No flat for this doc!

No flat for this doc!

A home can tell you so much about its inhabitants. Jisha Krishnan drops in at Dr Sudarshan Ballal’s residence on Lavelle Road to learn more about one of the most sought-after nephrologists in the country

The shift is dramatic. From the busy road onto this picturesque residence on Lavelle Road. The honking makes way for the chirping of birds, the automobiles disappear into the many shades of green, as the wooden gate ushers us into a splendid oasis right in the heart of the City.

We are 15 minutes behind schedule and Dr Sudarshan Ballal is waiting at the porch with his son, Devesh. In his “Sunday clothes” – T-shirt and pants – the medical director of Manipal Hospitals, usually clad in crisp suits, sets a casual tone to our conversation. 

The house was built in 1979, soon after Dr Sudarshan got married and was doing his post graduation. It was kept locked for 10 years when he was in the US.

“The house has been renovated a couple of times, though I’ve had no say in the matter,” jokes the renowned nephrologist.

“He can say all his wants, but mom is not going to listen to him,” adds the son, an aspiring cancer surgeon. The lady in question, Hema, is not at home; she’s visiting their second daughter Diya, a graphic designer in Manhattan. Anubha, the elder daughter, has joined the Manipal hospital in Malaysia, after completing her masters in business. 

If walls could speak

The two-storied home has an element of understated elegance. Whether it’s the wildlife on the cushions or the piano in the living room, the Thanjavur painting along the stairway, or the striking Ganesha from Odisha, it’s hard to miss the dynamic vibe here. The dining table is huge, the kitchen area compact.

The servants’ quarters is located on the ground floor, while the upper floor houses the master bedroom, children’s rooms, guest room and the home office. The garden area, interestingly, has a beautifully decorated well, amidst the plants and flowers. “I trust my wife’s taste completely,” says the doctor, who treats “the most intelligent organ of the body”.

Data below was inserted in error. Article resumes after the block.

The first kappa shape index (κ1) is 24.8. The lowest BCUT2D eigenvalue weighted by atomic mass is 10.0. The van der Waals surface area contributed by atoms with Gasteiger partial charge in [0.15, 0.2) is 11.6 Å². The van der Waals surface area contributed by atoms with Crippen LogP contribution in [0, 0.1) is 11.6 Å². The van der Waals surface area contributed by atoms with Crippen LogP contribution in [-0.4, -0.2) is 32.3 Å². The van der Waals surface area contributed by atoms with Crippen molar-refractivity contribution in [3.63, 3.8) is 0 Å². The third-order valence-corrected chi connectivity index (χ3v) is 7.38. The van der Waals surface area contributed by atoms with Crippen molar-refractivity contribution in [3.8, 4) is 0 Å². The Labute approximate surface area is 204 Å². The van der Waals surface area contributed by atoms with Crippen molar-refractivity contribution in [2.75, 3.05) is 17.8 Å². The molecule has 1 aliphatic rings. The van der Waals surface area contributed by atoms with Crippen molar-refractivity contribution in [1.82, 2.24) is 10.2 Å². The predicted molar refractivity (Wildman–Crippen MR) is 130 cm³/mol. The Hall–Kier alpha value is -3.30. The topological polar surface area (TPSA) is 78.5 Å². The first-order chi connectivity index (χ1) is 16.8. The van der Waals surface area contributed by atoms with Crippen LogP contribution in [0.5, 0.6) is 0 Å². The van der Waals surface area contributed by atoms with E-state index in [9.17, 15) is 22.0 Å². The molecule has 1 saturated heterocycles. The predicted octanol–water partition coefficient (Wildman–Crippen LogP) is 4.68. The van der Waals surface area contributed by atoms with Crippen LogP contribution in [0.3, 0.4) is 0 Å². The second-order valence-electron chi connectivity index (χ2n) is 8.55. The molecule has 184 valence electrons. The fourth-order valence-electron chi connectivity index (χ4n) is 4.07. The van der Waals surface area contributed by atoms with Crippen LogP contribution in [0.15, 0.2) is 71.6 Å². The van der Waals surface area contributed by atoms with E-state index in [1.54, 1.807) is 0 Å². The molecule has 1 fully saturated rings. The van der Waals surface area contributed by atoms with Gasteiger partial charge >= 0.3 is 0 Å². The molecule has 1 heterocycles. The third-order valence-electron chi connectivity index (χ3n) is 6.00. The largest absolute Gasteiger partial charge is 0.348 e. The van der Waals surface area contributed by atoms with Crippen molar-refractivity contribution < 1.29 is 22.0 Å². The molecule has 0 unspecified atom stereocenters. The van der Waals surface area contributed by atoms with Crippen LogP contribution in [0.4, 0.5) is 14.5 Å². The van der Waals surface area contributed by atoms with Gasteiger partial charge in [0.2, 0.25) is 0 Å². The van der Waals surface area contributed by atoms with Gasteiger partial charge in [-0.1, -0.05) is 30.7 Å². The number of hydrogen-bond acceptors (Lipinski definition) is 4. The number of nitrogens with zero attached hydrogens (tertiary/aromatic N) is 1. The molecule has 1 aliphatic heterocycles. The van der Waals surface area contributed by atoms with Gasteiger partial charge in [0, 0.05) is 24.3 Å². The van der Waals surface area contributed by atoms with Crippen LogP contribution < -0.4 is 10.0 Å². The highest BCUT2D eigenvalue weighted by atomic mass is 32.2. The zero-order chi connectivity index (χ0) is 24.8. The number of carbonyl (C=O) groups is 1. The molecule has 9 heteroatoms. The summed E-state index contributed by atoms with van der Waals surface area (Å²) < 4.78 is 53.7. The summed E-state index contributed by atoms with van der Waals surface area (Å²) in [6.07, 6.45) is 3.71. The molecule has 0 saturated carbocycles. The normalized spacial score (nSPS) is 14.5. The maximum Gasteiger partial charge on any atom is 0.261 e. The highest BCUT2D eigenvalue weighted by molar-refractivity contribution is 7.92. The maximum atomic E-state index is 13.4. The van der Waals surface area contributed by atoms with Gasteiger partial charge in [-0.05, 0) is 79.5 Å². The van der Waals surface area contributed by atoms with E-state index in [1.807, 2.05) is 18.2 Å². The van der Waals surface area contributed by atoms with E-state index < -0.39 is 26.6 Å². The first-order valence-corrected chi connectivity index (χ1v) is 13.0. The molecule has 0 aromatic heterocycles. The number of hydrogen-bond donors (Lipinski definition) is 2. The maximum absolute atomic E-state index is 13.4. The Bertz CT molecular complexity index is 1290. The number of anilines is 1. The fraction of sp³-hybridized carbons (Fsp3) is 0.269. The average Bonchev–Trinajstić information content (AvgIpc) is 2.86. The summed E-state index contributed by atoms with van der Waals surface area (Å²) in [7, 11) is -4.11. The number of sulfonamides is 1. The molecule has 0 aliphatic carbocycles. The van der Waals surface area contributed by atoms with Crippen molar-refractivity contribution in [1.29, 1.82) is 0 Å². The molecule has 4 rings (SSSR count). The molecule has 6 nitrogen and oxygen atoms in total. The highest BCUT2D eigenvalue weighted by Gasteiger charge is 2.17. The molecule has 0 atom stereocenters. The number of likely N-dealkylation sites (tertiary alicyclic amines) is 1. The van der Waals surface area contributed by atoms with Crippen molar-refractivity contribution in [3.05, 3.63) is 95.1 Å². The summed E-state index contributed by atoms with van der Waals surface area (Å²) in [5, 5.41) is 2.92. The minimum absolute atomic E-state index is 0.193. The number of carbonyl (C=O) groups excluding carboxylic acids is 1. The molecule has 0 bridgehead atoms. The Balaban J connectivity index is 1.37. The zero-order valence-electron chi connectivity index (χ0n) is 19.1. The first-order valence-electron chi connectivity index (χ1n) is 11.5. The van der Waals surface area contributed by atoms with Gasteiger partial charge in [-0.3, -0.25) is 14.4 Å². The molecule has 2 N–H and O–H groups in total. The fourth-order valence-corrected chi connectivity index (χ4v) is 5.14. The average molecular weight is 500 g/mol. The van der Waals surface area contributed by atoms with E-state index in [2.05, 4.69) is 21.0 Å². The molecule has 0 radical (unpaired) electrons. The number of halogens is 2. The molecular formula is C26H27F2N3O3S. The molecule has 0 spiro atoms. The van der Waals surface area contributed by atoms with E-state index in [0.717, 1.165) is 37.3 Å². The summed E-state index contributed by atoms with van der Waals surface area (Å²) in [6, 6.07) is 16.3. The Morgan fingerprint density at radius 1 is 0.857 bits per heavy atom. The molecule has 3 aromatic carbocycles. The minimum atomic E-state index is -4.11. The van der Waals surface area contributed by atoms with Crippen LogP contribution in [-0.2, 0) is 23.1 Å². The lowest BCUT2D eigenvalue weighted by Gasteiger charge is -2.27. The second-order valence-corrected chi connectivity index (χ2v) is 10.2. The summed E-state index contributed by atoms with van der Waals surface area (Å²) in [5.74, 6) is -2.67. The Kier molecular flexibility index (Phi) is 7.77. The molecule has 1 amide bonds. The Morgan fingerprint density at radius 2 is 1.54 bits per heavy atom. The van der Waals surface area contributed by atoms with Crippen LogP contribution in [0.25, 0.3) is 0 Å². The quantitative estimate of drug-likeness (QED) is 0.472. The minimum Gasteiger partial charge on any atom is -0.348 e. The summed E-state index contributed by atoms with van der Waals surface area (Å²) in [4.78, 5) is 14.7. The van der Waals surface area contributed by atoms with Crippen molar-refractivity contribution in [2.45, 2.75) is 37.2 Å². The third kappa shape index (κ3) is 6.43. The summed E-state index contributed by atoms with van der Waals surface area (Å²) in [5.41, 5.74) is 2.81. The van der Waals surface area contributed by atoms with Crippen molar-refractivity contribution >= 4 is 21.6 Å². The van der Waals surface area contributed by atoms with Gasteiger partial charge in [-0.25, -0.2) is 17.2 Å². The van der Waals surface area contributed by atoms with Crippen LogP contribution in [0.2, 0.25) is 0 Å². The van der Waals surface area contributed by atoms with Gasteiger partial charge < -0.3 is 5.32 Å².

“God is kind enough to give us two kidneys. We can easily donate one,” he says. Although kidney donation is more common now, Dr Sudarshan avers that about 90 per cent of intra-family donation happens to be from women to men (wife to husband, mother to son, sister to brother). It’s rather rare to come across a man willing to donate a kidney to his wife, daughter or sister.

“Sometimes women are not really keen, but there’s too much societal pressure,” admits the doctor. In such cases, he resorts to white lies.

“We say that the donor is not medically fit and help prevent a family dispute,” he explains. The Ballals believe in the power of prayers. As a family, they pray everyday. No rituals, just a private conversation with the almighty. There’s a small puja room on the ground floor. It’s white and serene, no frills.

The living room has a pop of colour by way of a painting depicting two sisters (from a post-graduate student’s brother’s exhibition). There’s a wall of fame that displays Dr Sudarshan’s many medals and then, there are souvenirs from the family’s travels across the globe.